Kering reported its earnings for the September 30 quarter last week. We learned very little about Volcom and Electric. It’s like trying to find out what’s going on with Ride when we review Jarden’s financials or Reef when we look at VF’s. They just aren’t big enough to require much disclosure. What I do believe is when there’s good news, more time is spent on the smaller brand’s results. To me, the lack of information speaks volumes. Let’s see what we can find out.
Remember that Kering (then PPR) announced the acquisition of Volcom back in May 2011 and paid $608 million. The last time Volcom, as a public company, reported a quarter ended September 30 it was in 2010. Their revenue in that quarter was $105 million.
Volcom is part of Kering’s Sports & Lifestyle Division. That division includes, in addition to Volcom, Puma, Cobra, Tretorn and Electric (acquired with Volcom). That entire division reported revenue of 896 million Euros for the quarter. (If we use the exchange rate at September 30 2013, that’s about $1.21 billion). But Puma represented 825 million Euros, or 92% of the total. So, according to my careful calculations, Volcom, Electric, Tretorn and Cobra together for the quarter had revenue of 71 million Euros. That’s $96 million at the September 30 exchange rate. That represents a decline of 7.9% from 77.5 million Euros in the same quarter last year for the entire division.
So what do we know? We know that Volcom, Electric, Cobra and Tretorn together had about $9 million less in revenue than Volcom (including electric) reported during the quarter than ended September 30, 2010. I have no idea what revenues Tretorn and Cobra had and whether those revenues grew or shrank. Do your own guessing, but by way of example, let’s say they are just $5 million each during the quarter. That would leave Volcom and Electric combined at $86 million.
We are told in the conference call that Volcom’s revenues were up 2% compared to the same quarter last year so that suggests that Cobra and Tretorn were down. 2% if probably not quite the kind of growth Kering had in mind when they spent $608 million. Kering says Volcom benefitted from the introduction of shoes and “resilience” in apparel. Its sales were “solid” in the North American market. Electric, they say, is “refocusing” on accessories and that impacted its results. Resilience and refocusing are the kinds of words you use when things aren’t going all that well, though how a 2% increase represents resilience beats the hell out of me.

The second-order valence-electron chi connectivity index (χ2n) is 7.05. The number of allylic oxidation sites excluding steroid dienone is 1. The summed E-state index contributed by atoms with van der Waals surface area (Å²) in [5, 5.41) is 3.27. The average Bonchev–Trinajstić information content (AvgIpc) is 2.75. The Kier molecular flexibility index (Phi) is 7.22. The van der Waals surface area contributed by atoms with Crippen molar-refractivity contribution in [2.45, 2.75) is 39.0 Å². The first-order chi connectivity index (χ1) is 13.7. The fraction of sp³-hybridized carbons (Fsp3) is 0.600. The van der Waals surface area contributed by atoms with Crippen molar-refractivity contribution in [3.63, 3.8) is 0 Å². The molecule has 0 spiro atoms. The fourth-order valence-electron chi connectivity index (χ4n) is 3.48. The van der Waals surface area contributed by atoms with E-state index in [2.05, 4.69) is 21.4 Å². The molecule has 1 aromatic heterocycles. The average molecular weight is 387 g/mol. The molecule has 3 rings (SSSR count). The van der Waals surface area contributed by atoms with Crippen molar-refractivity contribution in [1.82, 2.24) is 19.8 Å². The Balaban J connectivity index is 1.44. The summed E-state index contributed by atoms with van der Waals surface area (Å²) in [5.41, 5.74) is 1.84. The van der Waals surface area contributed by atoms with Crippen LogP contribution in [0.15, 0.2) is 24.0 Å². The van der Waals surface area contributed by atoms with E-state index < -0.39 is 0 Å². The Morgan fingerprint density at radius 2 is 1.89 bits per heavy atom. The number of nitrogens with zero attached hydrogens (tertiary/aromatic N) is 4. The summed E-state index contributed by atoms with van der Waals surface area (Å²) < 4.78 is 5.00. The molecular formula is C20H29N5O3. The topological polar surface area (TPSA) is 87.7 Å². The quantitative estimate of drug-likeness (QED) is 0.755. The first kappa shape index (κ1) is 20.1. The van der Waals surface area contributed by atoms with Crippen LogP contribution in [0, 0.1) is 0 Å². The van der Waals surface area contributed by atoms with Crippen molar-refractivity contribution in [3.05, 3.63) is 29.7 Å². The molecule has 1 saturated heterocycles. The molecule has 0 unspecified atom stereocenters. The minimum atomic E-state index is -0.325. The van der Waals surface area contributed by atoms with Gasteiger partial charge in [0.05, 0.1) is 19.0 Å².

I don’t know if Volcom’s 2% growth includes Electric or not. I think not, but remember that the $102 million Volcom reported in its last September 30 quarter before being acquired does.
When Volcom was acquired I wrote an article
that congratulated Richard Woolcott and the Volcom board of directors for selling at the right time and for the right reasons. There’s a lesson there for anybody building a company, and at least one of you is now going to get a call from me this week suggesting it’s time to sell.
The Kering press release does not even include complete financial statements, and many of the numbers are adjusted to reflect a “constant group structure and exchange rates.” It’s bad enough that in the U.S. they do the conference call before the analysts really have time to analyze the press release and before they see the 10Q. That Kering can get away with doing it before they’ve released complete financial statements at all just amazes me. You won’t be surprised to learn that most of the questions are “strategic,” which in this case means there’s not much else you can ask about. I have no idea why the analysts tolerate it. Conference calls are starting to feel like Kabuki theater.
It looks like Volcom (including Electric) isn’t doing very well based on the few numbers we are provided. Interesting that nobody else has even raised the issue. Certainly they are nowhere near performing up to expectations at the time they were acquired. What happened? Don’t know. I imagine that Kering’s expectations didn’t help things. But I also think, as I wrote at the time, that Volcom had gone a long way towards filling the niche they had positioned themselves in, and growing beyond that has proven difficult.
Tags: Kering, Volcom